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Cerracchio v. Alden Leeds

Decided: March 7, 1988.


On appeal from the Superior Court, Law Division, Hudson County.

Furman, Long and Scalera. The opinion of the court was delivered by Long, J.A.D.


[223 NJSuper Page 436] Plaintiff Edward Cerracchio here challenges a judgment dismissing the wrongful discharge complaint he filed against his former employer, defendant Alden Leeds, Incorporated. Plaintiff's complaint alleged that he was injured during the course of his employment with defendant when he inhaled chlorine gas, and that defendant subsequently discharged him because

"plaintiff made a workers' compensation claim and also reported to OSHA that the defendant was in violation." Plaintiff demanded compensatory and punitive damages, interest, costs of suit and counsel fees. Defendant's answer admitted plaintiff's injury and the Workers' Compensation claim, denied knowledge of the OSHA complaint and denied plaintiff's other allegations.

At trial, the following facts were established in plaintiff's case. Plaintiff was a maintenance mechanic at defendant's swimming pool chemicals company. On August 9, 1984, plaintiff was ordered to fix an electrical short which had caused a fire at the plant. The blowers which removed chemical powder and gasses from the air had been turned off. Upon responding to the area of the plant where the electrical short was located, plaintiff noticed an "extreme" chlorine smell. He left the area and obtained a gas mask. Masked, plaintiff fixed the electrical problem and reactivated the blowers. After performing these chores, plaintiff cleaned up a chemical spill that had occurred in the area. While working in the area of the chemical spill, plaintiff noticed a slight smell of chlorine gas even though he was wearing a gas mask. Plaintiff remained in this area for approximately 35 or 40 minutes. Although he did not notice any immediate ill effects, he started to experience a slight scratchy throat and mild nausea after he finished the job. Upon removing the gas mask, plaintiff observed that its cannister had a 1979 expiration date. Plaintiff informed his supervisor, Mark Epstein, of his symptoms and was advised that these ill effects were normal for an individual who had inhaled chlorine. Epstein told plaintiff to go home, drink some milk, and go to bed.

Plaintiff left the plant at about 5 p.m. Upon arriving home, he felt nauseous; his throat was scratchy and he was having trouble breathing. He telephoned his doctor that evening and obtained a prescription for an inhaler, which did not improve his condition.

Plaintiff's doctor notified the New Jersey Poison Control Center, and plaintiff received several telephone calls from the center during the course of the evening inquiring about his condition and the manner in which he had been exposed to chlorine. By the following morning, plaintiff's breathing difficulty had worsened. His wife telephoned defendant and informed one of its employees, Barbara Kruppa, that plaintiff would not be coming into work because he was experiencing chest pain as a result of his inhalation of chlorine gas and that he might have to be hospitalized.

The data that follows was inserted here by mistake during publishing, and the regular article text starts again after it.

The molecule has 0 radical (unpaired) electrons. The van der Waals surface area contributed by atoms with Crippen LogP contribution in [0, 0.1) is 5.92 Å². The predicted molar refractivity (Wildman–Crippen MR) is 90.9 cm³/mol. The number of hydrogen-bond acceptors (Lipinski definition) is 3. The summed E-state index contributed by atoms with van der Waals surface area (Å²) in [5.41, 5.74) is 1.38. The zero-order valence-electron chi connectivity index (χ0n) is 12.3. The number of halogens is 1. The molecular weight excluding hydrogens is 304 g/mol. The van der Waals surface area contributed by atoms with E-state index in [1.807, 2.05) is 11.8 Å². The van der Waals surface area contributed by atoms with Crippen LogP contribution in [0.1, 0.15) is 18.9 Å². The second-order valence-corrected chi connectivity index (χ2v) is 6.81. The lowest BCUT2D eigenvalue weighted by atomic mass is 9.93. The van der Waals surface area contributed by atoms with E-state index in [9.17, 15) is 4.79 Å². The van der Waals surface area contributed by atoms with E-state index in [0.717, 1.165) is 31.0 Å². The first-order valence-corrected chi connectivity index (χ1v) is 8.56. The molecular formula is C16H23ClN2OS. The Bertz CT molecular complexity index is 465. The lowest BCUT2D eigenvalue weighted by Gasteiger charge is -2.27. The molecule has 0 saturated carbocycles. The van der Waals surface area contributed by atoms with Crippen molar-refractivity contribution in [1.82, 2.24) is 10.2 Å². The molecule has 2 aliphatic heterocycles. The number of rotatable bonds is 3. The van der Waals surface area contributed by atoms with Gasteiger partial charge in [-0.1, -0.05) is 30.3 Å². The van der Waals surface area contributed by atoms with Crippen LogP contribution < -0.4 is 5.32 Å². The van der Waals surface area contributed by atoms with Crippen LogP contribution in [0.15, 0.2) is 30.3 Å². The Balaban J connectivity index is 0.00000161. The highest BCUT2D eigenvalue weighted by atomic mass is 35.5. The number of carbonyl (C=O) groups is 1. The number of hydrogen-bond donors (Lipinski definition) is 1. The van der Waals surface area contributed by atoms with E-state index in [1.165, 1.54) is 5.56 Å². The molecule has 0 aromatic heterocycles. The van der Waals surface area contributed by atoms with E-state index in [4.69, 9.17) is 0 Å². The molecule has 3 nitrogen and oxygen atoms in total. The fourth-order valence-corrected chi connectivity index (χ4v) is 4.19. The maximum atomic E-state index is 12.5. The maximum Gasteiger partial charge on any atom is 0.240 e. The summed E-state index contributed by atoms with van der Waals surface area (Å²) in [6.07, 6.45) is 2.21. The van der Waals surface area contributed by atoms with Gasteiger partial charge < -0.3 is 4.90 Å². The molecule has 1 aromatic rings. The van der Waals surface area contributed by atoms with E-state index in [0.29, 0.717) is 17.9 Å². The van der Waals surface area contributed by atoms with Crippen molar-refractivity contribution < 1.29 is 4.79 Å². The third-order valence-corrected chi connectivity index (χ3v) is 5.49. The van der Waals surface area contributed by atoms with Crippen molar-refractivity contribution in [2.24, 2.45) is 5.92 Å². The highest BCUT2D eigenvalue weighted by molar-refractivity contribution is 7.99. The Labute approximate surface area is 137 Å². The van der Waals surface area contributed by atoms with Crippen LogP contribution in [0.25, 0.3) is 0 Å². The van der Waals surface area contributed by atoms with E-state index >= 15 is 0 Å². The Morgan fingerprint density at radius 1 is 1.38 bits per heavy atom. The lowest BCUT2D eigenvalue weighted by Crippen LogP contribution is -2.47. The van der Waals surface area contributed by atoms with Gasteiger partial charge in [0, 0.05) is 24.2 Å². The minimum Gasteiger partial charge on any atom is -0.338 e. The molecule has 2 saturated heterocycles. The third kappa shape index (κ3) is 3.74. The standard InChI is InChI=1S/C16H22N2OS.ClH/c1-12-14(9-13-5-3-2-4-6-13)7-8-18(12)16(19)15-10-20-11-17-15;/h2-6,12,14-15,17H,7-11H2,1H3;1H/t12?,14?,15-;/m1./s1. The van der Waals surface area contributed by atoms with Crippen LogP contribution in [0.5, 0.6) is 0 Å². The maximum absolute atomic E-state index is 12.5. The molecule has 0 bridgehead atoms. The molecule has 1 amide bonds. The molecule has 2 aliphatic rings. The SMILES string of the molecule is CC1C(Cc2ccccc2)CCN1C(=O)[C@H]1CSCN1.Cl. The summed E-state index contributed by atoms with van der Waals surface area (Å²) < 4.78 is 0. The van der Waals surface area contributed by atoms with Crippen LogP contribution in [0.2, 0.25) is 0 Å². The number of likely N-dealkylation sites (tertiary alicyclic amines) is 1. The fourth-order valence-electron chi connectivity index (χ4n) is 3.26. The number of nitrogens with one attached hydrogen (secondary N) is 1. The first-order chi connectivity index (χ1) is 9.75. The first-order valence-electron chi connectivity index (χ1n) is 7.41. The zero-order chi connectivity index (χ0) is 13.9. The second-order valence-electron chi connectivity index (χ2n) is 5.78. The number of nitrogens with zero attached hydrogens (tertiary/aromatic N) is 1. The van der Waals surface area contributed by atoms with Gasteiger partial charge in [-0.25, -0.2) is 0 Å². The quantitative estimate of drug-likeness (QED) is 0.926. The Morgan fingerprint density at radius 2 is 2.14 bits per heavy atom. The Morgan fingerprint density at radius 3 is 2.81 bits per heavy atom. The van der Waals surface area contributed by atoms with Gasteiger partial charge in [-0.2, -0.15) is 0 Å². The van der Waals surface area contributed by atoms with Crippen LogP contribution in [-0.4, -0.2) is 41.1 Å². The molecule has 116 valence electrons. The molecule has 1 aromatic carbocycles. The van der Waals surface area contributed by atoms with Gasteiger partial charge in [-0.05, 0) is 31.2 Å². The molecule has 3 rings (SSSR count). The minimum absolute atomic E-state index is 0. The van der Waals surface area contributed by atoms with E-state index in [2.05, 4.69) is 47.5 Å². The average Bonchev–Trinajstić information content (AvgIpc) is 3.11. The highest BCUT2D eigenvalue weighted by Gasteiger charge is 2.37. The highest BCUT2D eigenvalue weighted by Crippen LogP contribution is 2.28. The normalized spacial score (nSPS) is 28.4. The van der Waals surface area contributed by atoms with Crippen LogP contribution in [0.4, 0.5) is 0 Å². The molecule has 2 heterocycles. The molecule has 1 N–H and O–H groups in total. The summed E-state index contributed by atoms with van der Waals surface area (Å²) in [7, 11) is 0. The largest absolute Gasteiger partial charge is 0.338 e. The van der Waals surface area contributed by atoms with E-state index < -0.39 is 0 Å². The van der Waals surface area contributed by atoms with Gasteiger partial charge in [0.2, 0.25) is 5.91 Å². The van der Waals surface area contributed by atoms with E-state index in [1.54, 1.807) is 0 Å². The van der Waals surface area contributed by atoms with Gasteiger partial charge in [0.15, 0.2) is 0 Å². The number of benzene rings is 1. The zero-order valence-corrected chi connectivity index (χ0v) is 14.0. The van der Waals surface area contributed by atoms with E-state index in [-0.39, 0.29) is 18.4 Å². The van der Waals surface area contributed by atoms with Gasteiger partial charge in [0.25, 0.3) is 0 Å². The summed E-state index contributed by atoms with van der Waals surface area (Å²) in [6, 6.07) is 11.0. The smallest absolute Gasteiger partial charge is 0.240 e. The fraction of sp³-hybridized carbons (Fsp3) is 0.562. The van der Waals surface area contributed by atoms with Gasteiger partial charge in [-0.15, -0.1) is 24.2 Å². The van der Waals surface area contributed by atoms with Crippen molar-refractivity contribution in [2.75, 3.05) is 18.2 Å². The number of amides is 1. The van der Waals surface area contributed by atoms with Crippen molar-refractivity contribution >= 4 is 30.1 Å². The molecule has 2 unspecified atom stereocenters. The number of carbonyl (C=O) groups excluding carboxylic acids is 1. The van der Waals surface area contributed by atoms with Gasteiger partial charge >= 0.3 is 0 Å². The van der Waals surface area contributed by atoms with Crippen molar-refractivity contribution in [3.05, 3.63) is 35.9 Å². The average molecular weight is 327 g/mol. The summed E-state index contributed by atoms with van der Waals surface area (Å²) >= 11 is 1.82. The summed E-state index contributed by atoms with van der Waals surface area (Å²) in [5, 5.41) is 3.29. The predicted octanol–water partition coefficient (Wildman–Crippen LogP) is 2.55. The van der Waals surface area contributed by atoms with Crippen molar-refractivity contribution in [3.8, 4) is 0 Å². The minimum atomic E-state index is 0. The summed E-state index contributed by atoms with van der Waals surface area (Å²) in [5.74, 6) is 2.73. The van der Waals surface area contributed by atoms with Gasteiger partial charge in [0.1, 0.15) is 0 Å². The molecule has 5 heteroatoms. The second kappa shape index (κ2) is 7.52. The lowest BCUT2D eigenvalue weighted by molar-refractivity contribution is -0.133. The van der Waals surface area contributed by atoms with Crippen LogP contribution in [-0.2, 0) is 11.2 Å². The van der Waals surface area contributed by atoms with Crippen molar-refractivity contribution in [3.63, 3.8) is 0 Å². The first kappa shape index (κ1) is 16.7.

Plaintiff was then admitted to Clara Maass Hospital, with a diagnosis of respiratory failure. He remained hospitalized from August 10 until August 15, 1984. While hospitalized, he experienced chest tightness, difficulty breathing and a scratchy throat. He was treated with oxygen and intravenous medication.

On August 13, 1984, while plaintiff was still hospitalized, his wife again telephoned defendant and advised Barbara Kruppa that plaintiff was hospitalized for chlorine gas poisoning and that he would be remaining in the hospital for the rest of the week. On this same date, plaintiff telephoned defendant and spoke with Mark Epstein. Plaintiff informed Epstein that he was hospitalized for chlorine poisoning and that he would not be returning to work that week. Plaintiff asked Epstein what procedure he should follow in order to have his hospital bills paid. Epstein replied that he was not sure, but that he would speak with the employee who handled defendant's insurance claims. Epstein told plaintiff to keep in touch and let him know when he would be able to resume work.

By letter dated August 13, 1984, defendant sent a report of plaintiff's accident to its workers' compensation insurance carrier, Wausau Insurance Company. The accident report indicated that plaintiff sustained an injury on August 9, 1984, from inhaling chlorine gas during the course of his employment, which resulted in his hospitalization and time lost from work.

Plaintiff testified that he was contacted by defendant's workers' compensation insurance carrier and that this company paid all of his hospital bills. In addition, defendant's carrier paid plaintiff for the time that he missed from work up until the date that his doctor released him. Plaintiff acknowledged that he never personally filed a claim petition with the Division of Workers' Compensation.

While plaintiff was in the hospital, he was visited by representatives of the Poison Control Center who asked him questions and filled out a form. Plaintiff did not sign this questionnaire. The Poison Control Center representatives gave plaintiff the telephone number of OSHA (the agency enforcing the Occupational Safety and Health Act) and instructed him to report his accident to this organization. Plaintiff telephoned OSHA on August 15, 1984, and reported his injury. Plaintiff testified that he "filled out a paper" for OSHA, but that he did not know whether it was a formal complaint. ...

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